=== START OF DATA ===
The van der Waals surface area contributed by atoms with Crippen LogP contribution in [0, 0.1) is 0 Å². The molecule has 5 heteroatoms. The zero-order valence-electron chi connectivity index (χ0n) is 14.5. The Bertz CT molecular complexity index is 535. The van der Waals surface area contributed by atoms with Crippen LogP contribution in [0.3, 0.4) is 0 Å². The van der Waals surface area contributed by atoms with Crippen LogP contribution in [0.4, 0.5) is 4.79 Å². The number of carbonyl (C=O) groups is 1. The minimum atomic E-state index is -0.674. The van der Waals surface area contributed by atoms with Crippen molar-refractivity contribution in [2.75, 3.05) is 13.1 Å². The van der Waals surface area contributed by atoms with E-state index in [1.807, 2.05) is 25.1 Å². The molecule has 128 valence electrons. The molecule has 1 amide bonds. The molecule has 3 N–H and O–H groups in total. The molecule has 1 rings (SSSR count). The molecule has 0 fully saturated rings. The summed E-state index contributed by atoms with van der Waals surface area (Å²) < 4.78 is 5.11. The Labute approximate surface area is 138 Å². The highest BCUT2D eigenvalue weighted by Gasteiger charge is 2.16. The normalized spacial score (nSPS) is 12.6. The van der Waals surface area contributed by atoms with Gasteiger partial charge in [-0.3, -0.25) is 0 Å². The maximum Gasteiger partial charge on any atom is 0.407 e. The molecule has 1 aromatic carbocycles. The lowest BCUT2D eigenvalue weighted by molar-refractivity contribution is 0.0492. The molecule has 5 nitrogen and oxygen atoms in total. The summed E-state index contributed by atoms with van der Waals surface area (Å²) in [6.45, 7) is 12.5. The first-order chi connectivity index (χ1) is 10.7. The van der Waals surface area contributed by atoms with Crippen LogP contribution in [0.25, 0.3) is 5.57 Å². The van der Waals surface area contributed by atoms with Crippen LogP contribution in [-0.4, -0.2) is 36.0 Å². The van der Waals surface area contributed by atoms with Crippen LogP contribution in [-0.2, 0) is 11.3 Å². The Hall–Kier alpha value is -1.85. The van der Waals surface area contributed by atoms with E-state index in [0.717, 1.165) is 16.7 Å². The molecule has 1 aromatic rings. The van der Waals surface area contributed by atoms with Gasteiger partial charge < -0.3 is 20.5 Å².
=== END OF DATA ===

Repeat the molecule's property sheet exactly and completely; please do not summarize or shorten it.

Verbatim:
The van der Waals surface area contributed by atoms with Crippen LogP contribution in [0, 0.1) is 0 Å². The molecule has 5 heteroatoms. The zero-order valence-electron chi connectivity index (χ0n) is 14.5. The Bertz CT molecular complexity index is 535. The van der Waals surface area contributed by atoms with Crippen LogP contribution in [0.3, 0.4) is 0 Å². The van der Waals surface area contributed by atoms with Crippen LogP contribution in [0.4, 0.5) is 4.79 Å². The number of carbonyl (C=O) groups is 1. The minimum atomic E-state index is -0.674. The van der Waals surface area contributed by atoms with Crippen molar-refractivity contribution in [2.75, 3.05) is 13.1 Å². The van der Waals surface area contributed by atoms with E-state index in [1.807, 2.05) is 25.1 Å². The molecule has 128 valence electrons. The molecule has 1 amide bonds. The molecule has 3 N–H and O–H groups in total. The molecule has 1 rings (SSSR count). The molecule has 0 fully saturated rings. The summed E-state index contributed by atoms with van der Waals surface area (Å²) < 4.78 is 5.11. The Labute approximate surface area is 138 Å². The highest BCUT2D eigenvalue weighted by Gasteiger charge is 2.16. The normalized spacial score (nSPS) is 12.6. The van der Waals surface area contributed by atoms with Gasteiger partial charge in [-0.3, -0.25) is 0 Å². The maximum Gasteiger partial charge on any atom is 0.407 e. The molecule has 1 aromatic carbocycles. The lowest BCUT2D eigenvalue weighted by molar-refractivity contribution is 0.0492. The molecule has 5 nitrogen and oxygen atoms in total. The summed E-state index contributed by atoms with van der Waals surface area (Å²) in [6.45, 7) is 12.5. The first-order chi connectivity index (χ1) is 10.7. The van der Waals surface area contributed by atoms with Crippen LogP contribution in [0.25, 0.3) is 5.57 Å². The van der Waals surface area contributed by atoms with Crippen LogP contribution in [-0.4, -0.2) is 36.0 Å². The van der Waals surface area contributed by atoms with Crippen LogP contribution in [-0.2, 0) is 11.3 Å². The Hall–Kier alpha value is -1.85. The van der Waals surface area contributed by atoms with E-state index in [0.717, 1.165) is 16.7 Å². The molecule has 1 aromatic rings. The van der Waals surface area contributed by atoms with Gasteiger partial charge < -0.3 is 20.5 Å².